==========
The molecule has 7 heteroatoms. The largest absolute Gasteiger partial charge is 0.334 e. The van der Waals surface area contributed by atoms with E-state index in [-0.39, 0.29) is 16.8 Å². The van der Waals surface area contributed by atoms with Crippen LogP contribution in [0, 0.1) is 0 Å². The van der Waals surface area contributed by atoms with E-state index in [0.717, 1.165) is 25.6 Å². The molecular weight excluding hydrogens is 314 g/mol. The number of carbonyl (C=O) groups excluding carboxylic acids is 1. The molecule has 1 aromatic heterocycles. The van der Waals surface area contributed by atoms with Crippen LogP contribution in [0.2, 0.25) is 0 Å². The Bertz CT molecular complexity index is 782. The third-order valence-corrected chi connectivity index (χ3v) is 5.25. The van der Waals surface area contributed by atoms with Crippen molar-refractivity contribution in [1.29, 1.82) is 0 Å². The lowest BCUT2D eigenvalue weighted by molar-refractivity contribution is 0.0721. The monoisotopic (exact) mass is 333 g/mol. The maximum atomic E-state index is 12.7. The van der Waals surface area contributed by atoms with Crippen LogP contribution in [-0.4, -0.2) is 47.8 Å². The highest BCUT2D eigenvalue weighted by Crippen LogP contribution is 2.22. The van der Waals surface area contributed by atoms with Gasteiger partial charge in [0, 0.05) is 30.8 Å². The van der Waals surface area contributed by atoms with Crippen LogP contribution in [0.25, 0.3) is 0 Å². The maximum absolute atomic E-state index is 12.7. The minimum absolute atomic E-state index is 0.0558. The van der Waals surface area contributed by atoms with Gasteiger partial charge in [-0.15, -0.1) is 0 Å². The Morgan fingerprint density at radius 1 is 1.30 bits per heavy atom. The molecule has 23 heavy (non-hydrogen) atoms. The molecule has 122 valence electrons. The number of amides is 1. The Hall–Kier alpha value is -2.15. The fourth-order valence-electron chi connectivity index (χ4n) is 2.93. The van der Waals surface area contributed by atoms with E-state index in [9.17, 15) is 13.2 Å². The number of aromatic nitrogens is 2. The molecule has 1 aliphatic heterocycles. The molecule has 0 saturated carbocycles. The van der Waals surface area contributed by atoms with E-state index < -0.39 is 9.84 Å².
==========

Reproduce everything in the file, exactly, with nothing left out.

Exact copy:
The molecule has 7 heteroatoms. The largest absolute Gasteiger partial charge is 0.334 e. The van der Waals surface area contributed by atoms with E-state index in [-0.39, 0.29) is 16.8 Å². The van der Waals surface area contributed by atoms with Crippen LogP contribution in [0, 0.1) is 0 Å². The van der Waals surface area contributed by atoms with E-state index in [0.717, 1.165) is 25.6 Å². The molecular weight excluding hydrogens is 314 g/mol. The number of carbonyl (C=O) groups excluding carboxylic acids is 1. The molecule has 1 aromatic heterocycles. The van der Waals surface area contributed by atoms with Crippen LogP contribution in [0.2, 0.25) is 0 Å². The Bertz CT molecular complexity index is 782. The third-order valence-corrected chi connectivity index (χ3v) is 5.25. The van der Waals surface area contributed by atoms with Crippen molar-refractivity contribution in [1.29, 1.82) is 0 Å². The lowest BCUT2D eigenvalue weighted by molar-refractivity contribution is 0.0721. The monoisotopic (exact) mass is 333 g/mol. The maximum atomic E-state index is 12.7. The van der Waals surface area contributed by atoms with Crippen LogP contribution in [-0.4, -0.2) is 47.8 Å². The highest BCUT2D eigenvalue weighted by Crippen LogP contribution is 2.22. The van der Waals surface area contributed by atoms with Gasteiger partial charge in [0, 0.05) is 30.8 Å². The van der Waals surface area contributed by atoms with Crippen LogP contribution in [0.25, 0.3) is 0 Å². The maximum absolute atomic E-state index is 12.7. The minimum absolute atomic E-state index is 0.0558. The van der Waals surface area contributed by atoms with Gasteiger partial charge in [-0.15, -0.1) is 0 Å². The Morgan fingerprint density at radius 1 is 1.30 bits per heavy atom. The molecule has 23 heavy (non-hydrogen) atoms. The molecule has 122 valence electrons. The number of amides is 1. The Hall–Kier alpha value is -2.15. The fourth-order valence-electron chi connectivity index (χ4n) is 2.93. The van der Waals surface area contributed by atoms with E-state index in [9.17, 15) is 13.2 Å². The number of aromatic nitrogens is 2. The molecule has 1 aliphatic heterocycles. The molecule has 0 saturated carbocycles. The van der Waals surface area contributed by atoms with E-state index < -0.39 is 9.84 Å².